Solid State Chemistry of Pnictides: Structure and Properties Diversity
Department of Chemistry, Iowa State University
Ames Laboratory, US Department of Energy
Friday, July 23, 2021
Online - For more information, please contact Victoria Van Cappellen (email@example.com).
Pnictides, P, As, and Sb, are capable to form extended polyatomic fragments thus mimicking the chemical diversity of carbon. The structure and properties of metal pnictides are controlled by the electron count and size of metal atoms. When electron count is matching 4 electron per framework atoms, pnictides form tetrahedral framework compounds, inorganic clathrates. We applied a combination of state-of-the-art characterization methods to explore structural chemistry, chemical bonding, and thermoelectric potential of pnictide-based clathrates. Increasing average electron number over four resulted in low-dimensional van-der-Waals layered structures, such as binary tetrel-pnictides, tetrel = Si, Ge, and Sn. We further expanded this topic studying ternary metal tetrel-pnictide which have the tendency to crystallize in non-centrosymmetric structures with promising non-linear optical properties. In many cases the development of the efficient synthetic technique is required to allow properties characterization. Our synthetic efforts are guided by combination of ex-situ annealings, DSC studies, and intensive in-situ studies of synthesis.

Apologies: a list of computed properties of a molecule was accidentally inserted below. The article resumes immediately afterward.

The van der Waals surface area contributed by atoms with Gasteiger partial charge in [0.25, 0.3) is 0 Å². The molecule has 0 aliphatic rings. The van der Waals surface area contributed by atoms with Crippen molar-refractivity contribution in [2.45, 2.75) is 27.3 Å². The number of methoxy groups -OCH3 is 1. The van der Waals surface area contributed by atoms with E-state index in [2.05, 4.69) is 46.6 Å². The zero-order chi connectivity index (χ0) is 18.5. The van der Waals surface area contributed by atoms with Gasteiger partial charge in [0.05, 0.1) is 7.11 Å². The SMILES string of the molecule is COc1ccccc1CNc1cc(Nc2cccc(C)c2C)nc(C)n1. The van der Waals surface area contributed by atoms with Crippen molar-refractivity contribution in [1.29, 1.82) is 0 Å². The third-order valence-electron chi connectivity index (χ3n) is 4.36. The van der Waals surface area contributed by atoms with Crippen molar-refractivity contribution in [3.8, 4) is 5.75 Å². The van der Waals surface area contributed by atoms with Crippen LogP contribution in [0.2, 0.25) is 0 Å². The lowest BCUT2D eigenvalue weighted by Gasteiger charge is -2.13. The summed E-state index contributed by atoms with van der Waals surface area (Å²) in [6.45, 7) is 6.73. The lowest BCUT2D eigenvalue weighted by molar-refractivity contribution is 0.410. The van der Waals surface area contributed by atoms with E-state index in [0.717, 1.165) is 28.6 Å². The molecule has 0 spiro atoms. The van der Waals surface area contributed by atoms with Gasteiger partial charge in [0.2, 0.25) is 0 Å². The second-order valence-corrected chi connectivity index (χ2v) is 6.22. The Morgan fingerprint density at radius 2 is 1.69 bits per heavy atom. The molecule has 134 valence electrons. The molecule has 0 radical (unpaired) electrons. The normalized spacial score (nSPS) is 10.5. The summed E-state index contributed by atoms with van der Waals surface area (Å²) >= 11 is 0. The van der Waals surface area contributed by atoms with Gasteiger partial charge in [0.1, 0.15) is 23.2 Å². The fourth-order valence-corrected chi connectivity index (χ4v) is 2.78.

Kirill Kovnir is an Associate Professor at Iowa State University Department of Chemistry and Faculty Scientist at US DOE Ames Laboratory. He grew up in Kirovograd, Ukraine. He studied chemistry and received Ph.D. at the Lomonosov Moscow State University with Prof. A. V. Shevelkov scrutinizing inverse clathrates. Afterwards he was tunneling between Max Planck Institute for Chemical Physics of Solids in Dresden and Fritz Haber Institute of the Max Planck Society in Berlin exploring potential of intermetallic compounds in heterogeneous catalysis supervised by Profs. Yu. Grin and R. Schlögl. In 2008 he moved to Florida State University where he acquired a comprehensive knowledge of magnetism of complex solids under guidance of Prof. M. Shatruk. Kirill started his independent career at UC Davis where he received tenure. Soon after he relocated to Iowa State University. Kirill’s research interests are in the broad field of solid state and materials chemistry with special attention to science of synthesis. Research in his group is focused on synthesis of novel thermoelectric, hybrid magnetic, and low-dimensional materials and exploring their crystal structure, chemical bonding, and physical properties. Understanding the structure-property relationship is a key to the rational design of such materials.